A common line that those who try to downplay the anti-homosexual messages in the Bible use is, "Jesus never once said anything about homosexuality." And they are right in that specific regard. However, other parts of the Bible, not many, but a one handful, quite instructively condemn homosexual acts. Where Jesus was silent, St. Paul, in Romans 1, was not.
A parallel dynamic arguably exists with regards to political rulers. Jesus had little to say (I know he did say "Render unto Caeser," directed more towards believers than "Caesers," and some other tangential things about government -- that's why I said "little" not "nothing"); but St. Paul was fairly explicit in Romans 13.
With that, here is Gouverneur Morris in a letter to Washington, May 21, 1778, lamenting Jesus' lack of direction towards political rulers. Note this as the only recorded place GM referred to Jesus as "Savior."
Had our Saviour addressed a chapter to the rulers of mankind, as he did many to the subjects, I am persuaded his good sense would have dictated this text; Be not wse overmuch. Had the several members, who compose our multifarious body, been only wise enough, our business would long since have been completed. But our superior abilities, or the desire of appearing to possess them, lead us to such exquisite tediousness of debate, that the most precious moments pass unheeded away like vulgar things.
Washington responded (May 29, 1778) with his typical religious aloofness, though he does seem to categorize many passages of Jesus'/the Bible's words as "unavailing" hence, inadequate or incomplete guides:
Had such a chapter as you speak of been written to the rulers of mankind it would I am persuaded, have been as unavailing as many others upon subjects of equal importance. 26 We may lament that things are not consonent with our wishes, but cannot change the nature of Men, and yet those who are distressed by the folly and perverseness of it, cannot help complaining, as I would do on the old score of regulation and arrangement, if I thought any good would come of it.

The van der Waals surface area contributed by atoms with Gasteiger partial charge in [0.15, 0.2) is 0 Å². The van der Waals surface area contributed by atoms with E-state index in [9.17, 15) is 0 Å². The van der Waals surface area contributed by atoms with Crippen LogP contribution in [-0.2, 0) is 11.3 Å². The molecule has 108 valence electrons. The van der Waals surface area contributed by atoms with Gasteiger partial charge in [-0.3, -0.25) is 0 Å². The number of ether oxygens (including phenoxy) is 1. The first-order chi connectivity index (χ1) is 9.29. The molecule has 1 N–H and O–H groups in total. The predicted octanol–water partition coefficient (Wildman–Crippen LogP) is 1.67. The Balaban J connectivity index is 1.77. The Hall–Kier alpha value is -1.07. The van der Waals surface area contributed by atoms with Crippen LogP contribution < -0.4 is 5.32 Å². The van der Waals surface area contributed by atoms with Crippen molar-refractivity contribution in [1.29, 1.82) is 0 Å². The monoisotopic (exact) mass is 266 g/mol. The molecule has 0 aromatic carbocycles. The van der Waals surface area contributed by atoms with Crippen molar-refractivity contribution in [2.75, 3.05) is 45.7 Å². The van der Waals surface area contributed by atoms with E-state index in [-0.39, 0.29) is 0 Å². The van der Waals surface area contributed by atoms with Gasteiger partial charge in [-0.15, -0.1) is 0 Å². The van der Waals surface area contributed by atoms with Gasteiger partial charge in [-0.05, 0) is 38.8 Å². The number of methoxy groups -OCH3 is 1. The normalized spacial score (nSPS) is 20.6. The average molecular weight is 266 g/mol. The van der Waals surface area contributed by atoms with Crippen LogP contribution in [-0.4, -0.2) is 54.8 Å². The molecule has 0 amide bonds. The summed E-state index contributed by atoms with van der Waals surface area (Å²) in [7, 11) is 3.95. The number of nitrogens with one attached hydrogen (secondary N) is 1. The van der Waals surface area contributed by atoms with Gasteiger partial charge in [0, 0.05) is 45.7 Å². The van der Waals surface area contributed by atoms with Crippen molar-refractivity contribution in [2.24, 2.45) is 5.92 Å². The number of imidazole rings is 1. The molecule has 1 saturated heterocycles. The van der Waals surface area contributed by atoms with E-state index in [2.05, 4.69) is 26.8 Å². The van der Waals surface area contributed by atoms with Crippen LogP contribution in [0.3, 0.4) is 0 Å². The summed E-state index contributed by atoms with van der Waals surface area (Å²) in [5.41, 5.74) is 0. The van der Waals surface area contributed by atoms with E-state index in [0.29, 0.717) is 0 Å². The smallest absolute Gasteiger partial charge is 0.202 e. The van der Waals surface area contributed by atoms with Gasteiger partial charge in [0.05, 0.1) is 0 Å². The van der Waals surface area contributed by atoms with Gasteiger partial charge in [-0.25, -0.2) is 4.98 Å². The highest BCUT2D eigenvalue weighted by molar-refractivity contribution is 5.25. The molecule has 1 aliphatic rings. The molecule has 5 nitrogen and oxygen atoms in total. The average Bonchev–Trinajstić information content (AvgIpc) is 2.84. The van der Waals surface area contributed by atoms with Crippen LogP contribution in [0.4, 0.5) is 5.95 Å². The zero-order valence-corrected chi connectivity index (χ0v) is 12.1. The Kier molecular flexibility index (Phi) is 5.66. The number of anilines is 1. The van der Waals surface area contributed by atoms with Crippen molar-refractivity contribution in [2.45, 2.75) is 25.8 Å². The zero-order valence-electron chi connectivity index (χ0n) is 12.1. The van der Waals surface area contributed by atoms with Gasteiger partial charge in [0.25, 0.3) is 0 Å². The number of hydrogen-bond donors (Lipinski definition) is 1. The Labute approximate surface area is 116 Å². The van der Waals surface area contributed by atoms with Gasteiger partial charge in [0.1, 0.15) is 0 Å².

Don't complain about reality; just grin and bear it. Washington that good Stoic he.
Morris, in his original letter, seems to articulate a Jeffersonian view of the Bible. Jefferson likewise thought of Jesus of Nazareth as a "Savior," (though 100% man, not divine at all, but on a divine mission) and thought Jesus' words (to the extent that they had been accurately recorded in the Bible) as God speaking to man through a divinely inspired human intermediary. Yet, Jefferson disregarded everything St. Paul (and the other Apostles) wrote as "corruption."
If St. Paul's words were as divinely inspired as Jesus', one wouldn't, it seems to me, need Jesus to speak on "rulers" any more than one needs Him to speak on homosexuality. St. Paul, divinely inspired by the Holy Spirit, already spoke on those matters and that would suffice. Yet if one believes Jesus', but not Paul's words were divinely inspired, then, yes, one would desire Jesus' thoughts on the matter while disregarding Paul's. (Simply disregarding St. Paul's words as Jefferson did and G. Morris probably did is quite an easy way to get around Romans 13's apparent textual prohibition on revolt.)